Big koi question


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Is there a size of koi that the blue heron does not bother? Our lake in VA had several large grass carp that seemed immune to herons. Hoping that if you had big enough koi the heron could not eat them.
 
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addy1

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I have read where people say the heron will stab the big fish and just leave it, if to big to eat.
 
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we just had two heron attacks on club ponds. the ponders sent pictures. big fish with a white hole right at the base of the skull cap on top of the fish both times. when i visited matt mckann's former koi farm in delaware/new jersey, he showed me his breeding stock. there was a gorgous doitsu ochiba that he was preparing for delivery after selling the fish for 25000, and when he went to bag it he saw that the fish mouth had been punctured clean through by a heron. did you know that heron are worth 25000? at least that one was.
 
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While I was reading and watching video clips about Herons, I read and saw the following. Herons eat more than fish, watched a heron eat a whole duckling just Google it and you will see the video. I also saw a clip of a heron take a too large a fish, it just left it on the bank half dead.
 
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I have read where people say the heron will stab the big fish and just leave it, if to big to eat.
I have read the same 32" koi with holes through it and several others
 
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Our pond is designed so there is no approach for a heron to the pond. These birds usually land near a pond and walk to it. Pictures soon. Almost done. People use double fish lines, netting, floating alligator heads, and sprayers with motion sensors. You can also hang a narrow , tall mirror from a Shepard’s hook so the bird sees its reflection and thinks it’s another heron displaying territorial behavior. The Wind moves the mirror so it looks like ithe bird image moves independently. We also have changed our standard for water clarity so we don’t care if the water is a little turbid. It calms the fish and protects them from detection. Sone folks dye their water blue for similar reasons. Then there is the12 gauge shotgun with the accompanying $500,000 fine.
 

addy1

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Our pond is designed so there is no approach for a heron to the pond.
Mr heron has to walk up a heavily planted hill, or down a very steep rocky hill, or in a heavily planted bog, around a farm fence to reach the pond. All the obstruction has never stopped it.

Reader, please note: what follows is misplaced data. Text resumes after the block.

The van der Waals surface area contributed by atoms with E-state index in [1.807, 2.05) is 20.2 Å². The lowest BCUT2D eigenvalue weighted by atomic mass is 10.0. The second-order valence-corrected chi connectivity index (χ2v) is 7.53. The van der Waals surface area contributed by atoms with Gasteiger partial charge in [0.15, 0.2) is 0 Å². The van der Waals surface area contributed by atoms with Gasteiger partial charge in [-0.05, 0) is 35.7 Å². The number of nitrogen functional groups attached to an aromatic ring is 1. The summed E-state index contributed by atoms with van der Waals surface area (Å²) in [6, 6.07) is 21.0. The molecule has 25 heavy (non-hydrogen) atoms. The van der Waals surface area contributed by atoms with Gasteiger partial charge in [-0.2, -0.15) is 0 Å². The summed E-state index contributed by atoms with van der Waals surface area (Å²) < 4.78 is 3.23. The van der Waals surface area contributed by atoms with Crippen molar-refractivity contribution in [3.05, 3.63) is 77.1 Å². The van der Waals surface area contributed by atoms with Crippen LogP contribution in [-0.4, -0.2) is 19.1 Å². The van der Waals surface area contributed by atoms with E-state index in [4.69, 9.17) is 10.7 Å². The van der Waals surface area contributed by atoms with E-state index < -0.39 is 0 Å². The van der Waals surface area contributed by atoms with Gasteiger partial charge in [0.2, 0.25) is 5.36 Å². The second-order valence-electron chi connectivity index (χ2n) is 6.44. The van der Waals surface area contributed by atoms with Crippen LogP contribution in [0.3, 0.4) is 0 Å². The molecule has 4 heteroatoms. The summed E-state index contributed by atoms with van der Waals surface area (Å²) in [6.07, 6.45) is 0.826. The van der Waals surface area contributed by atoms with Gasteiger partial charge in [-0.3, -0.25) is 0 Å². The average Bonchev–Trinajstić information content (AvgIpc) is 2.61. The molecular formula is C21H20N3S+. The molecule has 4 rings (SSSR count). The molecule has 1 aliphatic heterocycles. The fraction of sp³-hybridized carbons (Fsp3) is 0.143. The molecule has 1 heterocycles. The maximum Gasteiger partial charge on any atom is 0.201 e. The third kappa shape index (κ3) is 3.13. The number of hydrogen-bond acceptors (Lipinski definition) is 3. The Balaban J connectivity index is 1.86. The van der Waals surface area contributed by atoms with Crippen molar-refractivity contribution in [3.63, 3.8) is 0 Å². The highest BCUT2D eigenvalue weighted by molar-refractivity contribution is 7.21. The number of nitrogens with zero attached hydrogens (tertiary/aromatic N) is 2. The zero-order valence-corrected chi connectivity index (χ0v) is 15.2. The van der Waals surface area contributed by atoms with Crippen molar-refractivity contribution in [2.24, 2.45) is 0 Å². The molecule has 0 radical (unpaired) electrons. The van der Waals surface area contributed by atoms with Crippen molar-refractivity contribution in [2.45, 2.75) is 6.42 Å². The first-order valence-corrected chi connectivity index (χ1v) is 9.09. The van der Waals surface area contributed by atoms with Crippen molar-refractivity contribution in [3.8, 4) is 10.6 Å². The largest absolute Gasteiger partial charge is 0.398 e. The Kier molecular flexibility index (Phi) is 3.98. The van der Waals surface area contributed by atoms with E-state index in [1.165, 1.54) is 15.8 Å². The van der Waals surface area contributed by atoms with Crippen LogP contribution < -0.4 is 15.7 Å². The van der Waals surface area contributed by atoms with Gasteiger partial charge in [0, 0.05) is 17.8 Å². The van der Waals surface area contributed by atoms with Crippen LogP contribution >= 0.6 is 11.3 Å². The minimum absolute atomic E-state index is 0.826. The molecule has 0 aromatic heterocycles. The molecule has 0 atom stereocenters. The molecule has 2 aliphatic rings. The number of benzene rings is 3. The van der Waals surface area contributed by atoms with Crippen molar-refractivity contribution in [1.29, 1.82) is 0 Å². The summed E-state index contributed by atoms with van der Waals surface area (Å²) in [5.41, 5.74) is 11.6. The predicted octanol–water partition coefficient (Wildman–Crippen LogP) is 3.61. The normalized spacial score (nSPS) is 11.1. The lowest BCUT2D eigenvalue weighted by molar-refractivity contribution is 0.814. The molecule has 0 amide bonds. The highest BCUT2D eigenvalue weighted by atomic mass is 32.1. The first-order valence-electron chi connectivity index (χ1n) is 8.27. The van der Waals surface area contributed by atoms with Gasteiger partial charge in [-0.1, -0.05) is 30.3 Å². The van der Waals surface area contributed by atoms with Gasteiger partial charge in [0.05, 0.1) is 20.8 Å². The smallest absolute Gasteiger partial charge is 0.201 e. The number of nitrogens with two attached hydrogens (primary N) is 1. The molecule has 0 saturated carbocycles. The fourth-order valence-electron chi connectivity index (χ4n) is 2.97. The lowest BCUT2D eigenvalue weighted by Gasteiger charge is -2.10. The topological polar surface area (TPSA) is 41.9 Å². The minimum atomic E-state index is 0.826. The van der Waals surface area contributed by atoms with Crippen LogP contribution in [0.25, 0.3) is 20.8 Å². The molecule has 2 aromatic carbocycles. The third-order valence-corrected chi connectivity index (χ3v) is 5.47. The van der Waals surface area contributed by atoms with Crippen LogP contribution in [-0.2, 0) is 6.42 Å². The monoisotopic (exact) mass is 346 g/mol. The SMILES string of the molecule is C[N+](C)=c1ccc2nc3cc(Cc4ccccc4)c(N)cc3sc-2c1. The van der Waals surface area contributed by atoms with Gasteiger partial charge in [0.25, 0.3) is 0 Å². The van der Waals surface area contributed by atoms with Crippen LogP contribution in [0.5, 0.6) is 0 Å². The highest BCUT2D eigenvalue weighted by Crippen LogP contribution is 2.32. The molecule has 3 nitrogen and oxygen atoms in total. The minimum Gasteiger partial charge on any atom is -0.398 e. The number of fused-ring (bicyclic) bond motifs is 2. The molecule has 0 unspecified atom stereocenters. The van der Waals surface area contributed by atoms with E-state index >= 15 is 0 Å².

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Thanks for all the input. I am developing a battle plan to deny the enemy access to our pond. Like all the suggestions. Viewed all the YouTube videos.
 
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Agree, with Addy1, if you don’t want to constantly be adjusting your battle plans a net well up off the pond is the only solution. The herons will figure everything else out.

Herons may prefer to walk up to a pond but they have no problem landing directly on the edge. Fishing line, motion sprinklers, decoys, noise makers, they will figure all that stuff out eventually.
 
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Mr heron has to walk up a heavily planted hill, or down a very steep rocky hill, or in a heavily planted bog, around a farm fence to reach the pond. All the obstruction has never stopped it.

Heron are smart. We have had member report that they mount two fish line strands on posts at 2 and 3 feet off the ground surrounding a 6000 gallon pond and the birds learn to step through the lines. If designed properly, a heron deterrent design works, but it must include masking, physical barriers, and a pond with depth. Dogs help and fences help. We have kept koi for 16 years near a major heron rookery and have yet to see one approach. The lake 100 feet from our pond sports one or two heron throughout the summer, and they leave us alone—-knock on wood. Just think though your design like a heron and it’s possible. The best examples of animal containment I’ve seen are zoos with giraffe held back because the ground has a 4 foot drop that they can’t physically walk over or the cattle road barriers in the western US in paved roads you can drive over but cattle can’t cross. That said even if you think like a river otter, the little killers will still take all your fish out just for fun.
 
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We had our first heron land in our yard this spring. We never thought it would happen because we are so enclosed by fences and trees - not much room to take off in a hurry. But there he was, standing in the edge of the pond. I was so sure we were done for, but oddly he never came back - that we saw. My husband saw him out the living room window and thought I had moved one of my fake herons into the pond. When he realized what he was seeing, he ran for his phone but got there just in time to see him take off.

We have natural ponds directly to the east and west of us and a rookery about 2 miles further east, so they fly overhead all day long. We've always thought the same thing - they won't land here - space is too small for them to feel comfortable. This is from last year, but you can see we are in a pretty tight landing space. He was standing right on the ledge in front of the waterfall, just gazing into the pond.